the cleveland museum of art has put together a lesson plan about fans in japan:
• Fan-- a visual symbol of a person’s profession or rank in society
• Folding fans—thought to have been invented in Japan for imperial ceremonial use
• Hiogi—a wedge-shaped or crescent folding fan with wooden blades
• Komori ogi—literally “bat fan,” a folding fan made of paper
• Ogi-e—fan painting
• Uchiwa—a round fan
• Fans have long played an important role in Japan where they were carried by both men and women. In addition to performing the practical function of cooling the air and shooing away insects, they were an indication of rank and status; the fan carried by a courtier would be different from that of a samurai warrior or a Zen tea master.
• The uchiwa, or round flat fan, is believed to be the earliest form and to have been imported originally from China.
• The folding fan, hiogi, is thought to have been invented in Japan in the 7th century and was initially reserved for the sole use of the emperor in performing court ceremonies. It was made from slender wooden blades fastened securely at one end with threads running through holes in the other end so that it could be spread open in a radiating arch.
• The earliest wood fans were undecorated. Later fans were made of paper and silk enhanced with calligraphy or painting.
• The use of fans became gradually more widespread and spread through all levels of society.
• The union of function with beauty, which is one of the benchmarks of Japanese
aesthetics, is particularly apparent in the creation of fans. Painters used their
distinctive shapes to create individual artistic expressions in ink or color.
• The oldest folding fans in existence date from the end of the 12th century. Since most fans were essentially items of everyday use, they were discarded when worn out, broken, or replaced. Later on, however, many famous artists began to paint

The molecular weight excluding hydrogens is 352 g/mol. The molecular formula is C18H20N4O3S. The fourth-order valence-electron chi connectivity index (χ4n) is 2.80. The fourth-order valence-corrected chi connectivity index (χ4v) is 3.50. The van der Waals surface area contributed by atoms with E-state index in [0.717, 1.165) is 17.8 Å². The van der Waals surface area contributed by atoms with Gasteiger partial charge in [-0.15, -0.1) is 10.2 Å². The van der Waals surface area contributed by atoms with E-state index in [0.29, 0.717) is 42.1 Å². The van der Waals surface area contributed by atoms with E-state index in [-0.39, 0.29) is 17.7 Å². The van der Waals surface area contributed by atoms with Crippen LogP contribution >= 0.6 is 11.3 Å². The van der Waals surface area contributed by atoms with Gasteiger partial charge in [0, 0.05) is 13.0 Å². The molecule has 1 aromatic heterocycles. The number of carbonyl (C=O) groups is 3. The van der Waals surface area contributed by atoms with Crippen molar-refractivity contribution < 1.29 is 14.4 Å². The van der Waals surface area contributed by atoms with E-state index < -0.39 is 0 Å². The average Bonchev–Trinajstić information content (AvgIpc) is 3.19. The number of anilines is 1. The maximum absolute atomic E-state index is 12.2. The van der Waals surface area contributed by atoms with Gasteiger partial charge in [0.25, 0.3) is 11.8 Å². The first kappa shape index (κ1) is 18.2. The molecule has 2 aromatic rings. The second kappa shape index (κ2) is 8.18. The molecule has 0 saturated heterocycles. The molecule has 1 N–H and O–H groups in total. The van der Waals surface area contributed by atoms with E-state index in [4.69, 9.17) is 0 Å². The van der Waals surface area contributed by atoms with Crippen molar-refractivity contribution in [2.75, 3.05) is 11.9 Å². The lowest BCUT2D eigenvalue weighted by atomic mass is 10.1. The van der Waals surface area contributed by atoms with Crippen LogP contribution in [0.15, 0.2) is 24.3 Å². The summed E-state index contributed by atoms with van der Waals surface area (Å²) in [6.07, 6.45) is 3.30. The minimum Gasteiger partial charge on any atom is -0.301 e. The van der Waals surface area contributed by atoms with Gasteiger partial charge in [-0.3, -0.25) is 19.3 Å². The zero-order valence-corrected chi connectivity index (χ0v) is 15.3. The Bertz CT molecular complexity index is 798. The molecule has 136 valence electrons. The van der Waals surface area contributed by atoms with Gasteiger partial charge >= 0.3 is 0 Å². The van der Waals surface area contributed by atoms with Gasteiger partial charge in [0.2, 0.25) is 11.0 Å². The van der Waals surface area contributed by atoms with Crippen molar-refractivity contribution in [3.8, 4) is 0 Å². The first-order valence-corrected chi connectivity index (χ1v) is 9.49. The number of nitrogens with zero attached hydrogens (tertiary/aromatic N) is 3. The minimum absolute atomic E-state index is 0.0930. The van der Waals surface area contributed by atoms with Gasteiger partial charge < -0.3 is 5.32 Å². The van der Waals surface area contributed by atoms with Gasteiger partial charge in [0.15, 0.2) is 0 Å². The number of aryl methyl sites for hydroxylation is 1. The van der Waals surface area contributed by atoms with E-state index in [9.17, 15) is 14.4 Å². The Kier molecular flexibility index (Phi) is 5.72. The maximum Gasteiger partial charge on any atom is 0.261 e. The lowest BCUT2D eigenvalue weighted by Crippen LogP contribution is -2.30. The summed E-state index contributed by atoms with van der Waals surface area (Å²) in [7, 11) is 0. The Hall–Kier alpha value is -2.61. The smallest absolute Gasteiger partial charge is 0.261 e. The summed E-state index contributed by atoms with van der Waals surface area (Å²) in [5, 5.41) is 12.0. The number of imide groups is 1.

fans, which have been prized and preserved by collectors.
• The use of fans has long been represented in Japanese art and literature; the first literary mention of the folding fan appears in an 8th-century poem and the epic tales of the Heian period, The Tale of Genji and the Tales of Ise, make frequent references to them. The use of fans is frequently depicted on both hanging scrolls and folding screens.
• Although fans are generally associated with Asia, they inspired many 19th-century Western artists to create their versions.
• Fans are often given as gifts or as tokens of esteem.
(you know that second-to-last one really wants a decent explanation!)
(william chase; kunisada, ogi-fan shape inset by hiroshige; advertising fans for sarah bernhardt's favorite powder; kunisada utagawa's fan-seller; from ebay; more uses of japanese imagery for advertising purposes; tessai tomioka; aesthetic japonisme; one in a long series of fan illustrations bound into manga by many noted japanese artists; from designer poiret; and another fan design.)